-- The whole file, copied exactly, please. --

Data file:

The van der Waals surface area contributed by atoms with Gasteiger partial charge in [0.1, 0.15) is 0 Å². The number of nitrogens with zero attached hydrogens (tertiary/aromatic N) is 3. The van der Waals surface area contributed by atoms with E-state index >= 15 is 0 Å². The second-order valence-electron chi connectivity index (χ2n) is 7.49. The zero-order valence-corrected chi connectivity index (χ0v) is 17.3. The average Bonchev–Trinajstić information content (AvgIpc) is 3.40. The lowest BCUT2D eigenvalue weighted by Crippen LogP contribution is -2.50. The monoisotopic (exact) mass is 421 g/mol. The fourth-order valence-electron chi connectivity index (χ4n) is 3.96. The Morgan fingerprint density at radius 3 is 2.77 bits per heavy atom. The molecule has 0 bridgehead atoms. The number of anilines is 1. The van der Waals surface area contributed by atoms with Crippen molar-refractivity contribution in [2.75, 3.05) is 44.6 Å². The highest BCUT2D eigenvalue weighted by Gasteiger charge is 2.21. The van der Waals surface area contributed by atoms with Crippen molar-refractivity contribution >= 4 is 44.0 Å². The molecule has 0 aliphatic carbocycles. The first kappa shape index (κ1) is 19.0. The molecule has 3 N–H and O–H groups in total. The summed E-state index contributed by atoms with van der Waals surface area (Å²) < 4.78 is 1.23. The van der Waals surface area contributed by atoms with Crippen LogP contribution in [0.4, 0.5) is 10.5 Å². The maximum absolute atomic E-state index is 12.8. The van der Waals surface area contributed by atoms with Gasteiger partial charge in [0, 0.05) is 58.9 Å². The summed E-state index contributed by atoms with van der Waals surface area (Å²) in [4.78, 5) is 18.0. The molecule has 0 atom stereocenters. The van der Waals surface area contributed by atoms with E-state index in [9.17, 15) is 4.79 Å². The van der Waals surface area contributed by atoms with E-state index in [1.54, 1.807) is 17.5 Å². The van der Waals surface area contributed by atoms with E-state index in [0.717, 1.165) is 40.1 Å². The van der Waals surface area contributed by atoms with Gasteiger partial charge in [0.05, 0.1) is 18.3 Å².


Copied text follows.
The van der Waals surface area contributed by atoms with Gasteiger partial charge in [0.1, 0.15) is 0 Å². The number of nitrogens with zero attached hydrogens (tertiary/aromatic N) is 3. The van der Waals surface area contributed by atoms with E-state index >= 15 is 0 Å². The second-order valence-electron chi connectivity index (χ2n) is 7.49. The zero-order valence-corrected chi connectivity index (χ0v) is 17.3. The average Bonchev–Trinajstić information content (AvgIpc) is 3.40. The lowest BCUT2D eigenvalue weighted by Crippen LogP contribution is -2.50. The monoisotopic (exact) mass is 421 g/mol. The fourth-order valence-electron chi connectivity index (χ4n) is 3.96. The Morgan fingerprint density at radius 3 is 2.77 bits per heavy atom. The molecule has 0 bridgehead atoms. The number of anilines is 1. The van der Waals surface area contributed by atoms with Crippen molar-refractivity contribution in [2.75, 3.05) is 44.6 Å². The highest BCUT2D eigenvalue weighted by Gasteiger charge is 2.21. The van der Waals surface area contributed by atoms with Crippen molar-refractivity contribution >= 4 is 44.0 Å². The molecule has 0 aliphatic carbocycles. The first kappa shape index (κ1) is 19.0. The molecule has 3 N–H and O–H groups in total. The summed E-state index contributed by atoms with van der Waals surface area (Å²) < 4.78 is 1.23. The van der Waals surface area contributed by atoms with Crippen LogP contribution in [0.4, 0.5) is 10.5 Å². The maximum absolute atomic E-state index is 12.8. The van der Waals surface area contributed by atoms with Gasteiger partial charge in [0, 0.05) is 58.9 Å². The summed E-state index contributed by atoms with van der Waals surface area (Å²) in [4.78, 5) is 18.0. The molecule has 0 atom stereocenters. The van der Waals surface area contributed by atoms with E-state index in [9.17, 15) is 4.79 Å². The van der Waals surface area contributed by atoms with E-state index in [1.54, 1.807) is 17.5 Å². The van der Waals surface area contributed by atoms with E-state index in [0.717, 1.165) is 40.1 Å². The van der Waals surface area contributed by atoms with Gasteiger partial charge in [0.05, 0.1) is 18.3 Å².